Each week, more than 300,000 pieces of malware are released. Headlines about new ransomware or other cyberattacks or data breaches seem to break every day. And while these attacks on big-name companies often grab headlines, 61 percent of small companies surveyed in the Ponemon Institute's "2017 State of Cybersecurity in Small and Medium-size Businesses (SMBs)" report stated that a breach in the previous 12 months. Such hacks are a drain on productivity and resources--both precious for SMBs.

The good news is that a collection of simple tools and practices can help keep your business both secure and productive. Use these seven tips get more done while keeping your business and its data safe.

1. Think holistically

Small businesses often rely on a variety of apps and tools to run their business. These solutions don't always integrate, which can result in workflow inefficiencies and glaring gaps in security and compliance. This patchwork quilt approach makes it hard to get a bird's-eye view of IT. As a result, attacks can go undetected for around 140 days, according to cybersecurity firm Mandiant. To drive efficiency and protect your business, opt for holistic solutions with integrated tools.

2. Look to the cloud

By the year 2020, analysts believe that 78 percent of small businesses in the U.S. will have adopted cloud computing. They do so to lower IT costs, simplify processes, and scale effectively. Cloud-based tools also make it easy for employees to work from anywhere, on any device, and to collaborate remotely.

The right cloud-based tool provider will use state-of-the-art security measures, keep up with changing regulations, and roll out updates regularly, so you will have peace of mind that you are working with updated, secure, and compliant tools.

3. Share with care

Many small businesses work with outsourced partners to cut costs, save time, and solve challenges. Often, employees are sharing sensitive data with these partners with little knowledge of their approach to IT security. Be sure you understand what type of information is being shared with whom and restrict access to sensitive data. If you are using cloud-based tools, take advantage of built-in privacy control features.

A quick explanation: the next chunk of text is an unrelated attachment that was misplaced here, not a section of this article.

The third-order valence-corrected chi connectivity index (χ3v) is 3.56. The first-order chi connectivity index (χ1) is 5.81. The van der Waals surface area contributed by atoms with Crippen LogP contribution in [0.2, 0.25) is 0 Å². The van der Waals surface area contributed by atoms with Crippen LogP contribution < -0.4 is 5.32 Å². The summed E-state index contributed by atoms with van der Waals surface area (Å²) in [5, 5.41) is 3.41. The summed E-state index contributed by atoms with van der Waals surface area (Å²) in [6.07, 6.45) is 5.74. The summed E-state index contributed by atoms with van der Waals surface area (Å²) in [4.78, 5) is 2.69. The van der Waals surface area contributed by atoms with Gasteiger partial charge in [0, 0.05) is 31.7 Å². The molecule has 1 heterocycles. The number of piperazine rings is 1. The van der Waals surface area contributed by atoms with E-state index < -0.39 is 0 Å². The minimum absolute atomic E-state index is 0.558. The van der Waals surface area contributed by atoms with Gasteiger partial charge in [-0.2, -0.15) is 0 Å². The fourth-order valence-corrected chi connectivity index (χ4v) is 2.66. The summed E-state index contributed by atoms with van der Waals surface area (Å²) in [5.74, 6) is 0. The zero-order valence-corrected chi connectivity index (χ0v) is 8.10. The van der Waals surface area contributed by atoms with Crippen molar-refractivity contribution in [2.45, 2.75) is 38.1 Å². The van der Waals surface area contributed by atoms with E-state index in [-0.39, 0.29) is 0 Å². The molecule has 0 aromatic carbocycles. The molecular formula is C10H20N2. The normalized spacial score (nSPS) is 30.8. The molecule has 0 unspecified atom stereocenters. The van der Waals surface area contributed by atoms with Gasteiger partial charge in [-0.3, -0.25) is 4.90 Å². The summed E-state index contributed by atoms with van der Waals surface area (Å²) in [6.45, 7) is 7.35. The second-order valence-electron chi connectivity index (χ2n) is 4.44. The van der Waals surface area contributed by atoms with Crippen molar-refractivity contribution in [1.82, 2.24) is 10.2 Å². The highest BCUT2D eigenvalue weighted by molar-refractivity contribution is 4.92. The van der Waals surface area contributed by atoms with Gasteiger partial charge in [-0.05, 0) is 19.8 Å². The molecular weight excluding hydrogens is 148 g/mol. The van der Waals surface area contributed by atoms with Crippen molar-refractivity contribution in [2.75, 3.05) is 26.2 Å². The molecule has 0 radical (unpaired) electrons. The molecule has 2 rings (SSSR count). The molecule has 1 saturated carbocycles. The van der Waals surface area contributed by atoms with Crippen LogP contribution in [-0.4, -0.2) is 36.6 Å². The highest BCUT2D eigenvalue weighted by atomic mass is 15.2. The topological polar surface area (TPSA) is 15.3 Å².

4. Don't let shadow IT put you in the dark

Only 24 percent of small business security decision makers are concerned about shadow IT, according to a survey by Osterman Research sponsored by Cyren. This is a potentially catastrophic oversight. Shadow IT refers to cloud-based IT systems that employees use without their organization's knowledge. Odds are your team uses these resources because they drive productivity, but they can also expose you to big risks in security and compliance.

Small businesses should consider replacing these tools with a holistic solution, or at the very least, bringing them, well, out of the shadows. Cloud access security brokers (CASBs) help you understand what cloud-based services your team members are using. Then you can roll out appropriate guidelines and/or secure effective alternatives.

5. Focus on business objectives

With technology, it is easy to get swept up in the "shiny new thing" phenomenon. When evaluating potential technology tools, be sure to consider how they would provide measurable business value. An emerging capability may sound exciting, but that doesn't mean it is right for your business.    

6. Simple is better

Often, small businesses don't have the time or in-house knowledge to determine the best way to implement new technologies. When evaluating potential solutions, consider both the ease of implementation, as well as the ease of use. An effective tool should free up your team's time so you can all focus on what matters--growing your business.

Furthermore, avoid bogging down your team with too many tools and systems. If your processes become too time-consuming, your employees may not follow them.

7. Look to your team

You are investing in solutions to help your team members work more effectively. Make sure you understand the nuances of their day-to-day tasks and the challenges they are facing. Then you can choose solutions that reflect employees' needs. When introducing new tools and processes, be sure to provide training and ongoing technical support.

By considering both productivity and security as you assess emerging technologies and tools, you will roll out solutions that improve efficiency and safeguard your business. Microsoft can help your small business create a holistic security strategy designed to grow with your business.

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